Why Do the Bibles of Protestants, Catholics, and Orthodox Christians Differ From One Another?
There are three primary books in the Bible.
The set of religious texts that make up the Bible is known as the canon.
The Protestant Bible contains 66 books: 39 from the Old Testament (OT) and 27 from the New Testament (NT). The Catholic Bible contains 73 books: 46 from the OT and 27 from the NT.
The New Testament canons of the Protestant, Catholic, and Orthodox churches are all the same.
The Old Testament canons are distinct; explain how and why.
Since the OT books were written so long ago, there is little historical evidence to reconstruct how they were originally written.
In any case, let’s back up and start from the beginning.
An Overview of the Old Testament (also known as the Hebrew Bible or the Tanakh)
By its very nature, the Old Testament begins with the presumption that God exists, since it is God who is shown to be responsible for the beginning of time and all of creation.
The Jewish people believe that Moses wrote the first five volumes of the Old Testament, which are together known as the Pentateuch.
Moses, who probably lived in the 15th century B.C., writes about and records historical events that occurred long before his time (the creation, Noah, Abraham, etc). (Egyptian bondage, the Exodus, wilderness wandering, etc.).
Now is the time to act.
Throughout Israel’s lengthy history, there have been numerous prophets whose words were accepted as authoritative because of their status as God’s representatives.
Scholars of Judaism in the years before Jesus’ birth agreed that the canonical OT scrolls, written by a line of prophets, span the years between around 1500 B.C. and 400 B.C. (and then Protestant scholars in the centuries after his birth).
Books were eventually shelved together as the canon grew and scrolls expanded.
Tradition holds that Ezra was primarily responsible for assembling the holy texts into a standard canon, albeit this cannot be verified.
To put it simply, just as the Holy Spirit inspired people to produce the books, so too did the Spirit inspire people to keep and value the books.
There is no general agreement among scholars as to when the Hebrew Bible canon was set, however some have speculated that it was approximately 100 BC.
Books that were later discarded or forgotten (also known as the Deuterocanonical Books)
Books published by Jewish authors between the latter two centuries B.C. and the first century A.D., but not included in the official Hebrew canon due to their esoteric content, are referred to as “apocryphal.”
For the benefit of the numerous Jews who did not know Hebrew, the Hebrew Bible and the Apocrypha (sometimes called deuterocanonical or “secondary canon”) were translated into Greek in the third century BC.
The Greek word for “seventy,” from which the name of this translation derives, is “Septuagint,” in reference to the common belief that 72 different rabbis contributed to its creation.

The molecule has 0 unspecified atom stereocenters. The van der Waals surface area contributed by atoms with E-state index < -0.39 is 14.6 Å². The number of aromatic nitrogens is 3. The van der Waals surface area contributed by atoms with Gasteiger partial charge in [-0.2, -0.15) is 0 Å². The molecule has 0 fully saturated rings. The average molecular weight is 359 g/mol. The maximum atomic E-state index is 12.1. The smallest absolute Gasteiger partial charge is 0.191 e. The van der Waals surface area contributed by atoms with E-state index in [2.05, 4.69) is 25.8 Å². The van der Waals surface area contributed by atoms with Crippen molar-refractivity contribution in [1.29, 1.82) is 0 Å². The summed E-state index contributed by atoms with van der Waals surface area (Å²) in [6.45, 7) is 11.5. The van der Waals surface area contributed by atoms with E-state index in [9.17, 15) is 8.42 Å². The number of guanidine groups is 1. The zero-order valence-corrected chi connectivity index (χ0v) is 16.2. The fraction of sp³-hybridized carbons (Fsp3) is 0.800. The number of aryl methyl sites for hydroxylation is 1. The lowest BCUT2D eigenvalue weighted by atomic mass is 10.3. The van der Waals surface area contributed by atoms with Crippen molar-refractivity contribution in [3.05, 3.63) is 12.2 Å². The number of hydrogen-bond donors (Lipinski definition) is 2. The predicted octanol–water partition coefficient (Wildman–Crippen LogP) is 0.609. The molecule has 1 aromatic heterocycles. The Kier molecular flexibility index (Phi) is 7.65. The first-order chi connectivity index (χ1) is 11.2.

It is commonly shortened to “LXX” (70 in Roman numerals).
During the time that the New Testament was being formulated, the LXX was widely used by Jews and Jewish Christians, therefore it was naturally adopted by Christians as the Old Testament of the Christian Bible.
The Jewish rabbis, however, rewrote their Scripture and established a canon of Judaism around the year 100 AD, leaving out several books from the Greek Septuagint in the process.
In this case, the Hebrew editions of Jewish Scripture did not include a collection of fifteen late Jewish writings produced between 170 BC and AD 70.
Instead of adopting the revised Hebrew Bible, Early Christians stuck with the LXX translation of the Old Testament.
When the church split into Catholic and Protestant denominations in the 1500s, Protestant leaders decided to separate the OT books from the rest of the Bible and organize them according to the official canon of Judaism rather than the LXX. This arrangement remained in place until the middle of the 1800s.
Bible publishers gradually stopped include the Apocrypha in their Protestant editions as they came to view it as less essential.
Both the Roman Catholic Church and the Orthodox Church, which reveres an even wider range of texts, continued to use the LXX as the foundation for their Old Testaments.
As a result, these Bibles contain more books from the Hebrew Scriptures than typical Protestant Bibles.
Aside from the episodes of Susanna and Bel and the Dragon found in Daniel, the Catholic Old Testament also includes Baruch, the Letter of Jeremiah, Tobit, Judith, The Wisdom of Solomon, Sirach (Ecclesiasticus), additions to Esther, and the Prayer of Azariah.
Some of these books are found in an appendix to the Old Testament, but the Orthodox Bible also includes 1 and 2 Esdras, the Prayer of Manasseh, Psalm 151, and 3 and 4 Maccabees.
There are some discrepancies in the Bibles, but every major Old Testament book and every New Testament book are included in every Bible.
Finally, think on what is said in Hebrews 4:12 and 2 Timothy 3:16-17.